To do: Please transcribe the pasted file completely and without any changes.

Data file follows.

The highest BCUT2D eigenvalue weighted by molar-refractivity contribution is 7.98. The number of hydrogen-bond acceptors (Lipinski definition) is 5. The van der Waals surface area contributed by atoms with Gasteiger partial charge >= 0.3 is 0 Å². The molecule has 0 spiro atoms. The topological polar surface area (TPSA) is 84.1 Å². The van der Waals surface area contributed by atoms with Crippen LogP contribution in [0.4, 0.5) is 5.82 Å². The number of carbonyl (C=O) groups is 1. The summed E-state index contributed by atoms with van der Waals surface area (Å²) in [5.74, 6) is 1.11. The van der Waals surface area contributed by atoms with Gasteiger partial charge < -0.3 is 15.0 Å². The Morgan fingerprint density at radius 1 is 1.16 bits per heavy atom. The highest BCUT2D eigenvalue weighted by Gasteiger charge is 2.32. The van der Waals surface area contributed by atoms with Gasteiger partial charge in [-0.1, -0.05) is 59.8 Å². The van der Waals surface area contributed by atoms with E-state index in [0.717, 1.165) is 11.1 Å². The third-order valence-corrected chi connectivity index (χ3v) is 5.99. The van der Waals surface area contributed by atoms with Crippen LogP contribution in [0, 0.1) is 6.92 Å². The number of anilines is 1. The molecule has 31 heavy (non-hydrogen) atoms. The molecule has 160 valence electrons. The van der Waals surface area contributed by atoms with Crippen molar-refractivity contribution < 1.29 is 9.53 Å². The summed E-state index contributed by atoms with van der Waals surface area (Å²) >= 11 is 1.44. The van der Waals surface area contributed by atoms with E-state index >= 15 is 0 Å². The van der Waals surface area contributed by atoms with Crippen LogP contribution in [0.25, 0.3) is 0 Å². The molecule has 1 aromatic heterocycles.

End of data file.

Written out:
The highest BCUT2D eigenvalue weighted by molar-refractivity contribution is 7.98. The number of hydrogen-bond acceptors (Lipinski definition) is 5. The van der Waals surface area contributed by atoms with Gasteiger partial charge >= 0.3 is 0 Å². The molecule has 0 spiro atoms. The topological polar surface area (TPSA) is 84.1 Å². The van der Waals surface area contributed by atoms with Crippen LogP contribution in [0.4, 0.5) is 5.82 Å². The number of carbonyl (C=O) groups is 1. The summed E-state index contributed by atoms with van der Waals surface area (Å²) in [5.74, 6) is 1.11. The van der Waals surface area contributed by atoms with Gasteiger partial charge < -0.3 is 15.0 Å². The Morgan fingerprint density at radius 1 is 1.16 bits per heavy atom. The highest BCUT2D eigenvalue weighted by Gasteiger charge is 2.32. The van der Waals surface area contributed by atoms with Gasteiger partial charge in [-0.1, -0.05) is 59.8 Å². The van der Waals surface area contributed by atoms with E-state index in [0.717, 1.165) is 11.1 Å². The third-order valence-corrected chi connectivity index (χ3v) is 5.99. The van der Waals surface area contributed by atoms with Crippen LogP contribution in [0, 0.1) is 6.92 Å². The number of anilines is 1. The molecule has 31 heavy (non-hydrogen) atoms. The molecule has 160 valence electrons. The van der Waals surface area contributed by atoms with Crippen molar-refractivity contribution < 1.29 is 9.53 Å². The summed E-state index contributed by atoms with van der Waals surface area (Å²) >= 11 is 1.44. The van der Waals surface area contributed by atoms with E-state index >= 15 is 0 Å². The van der Waals surface area contributed by atoms with Crippen LogP contribution in [0.25, 0.3) is 0 Å². The molecule has 1 aromatic heterocycles.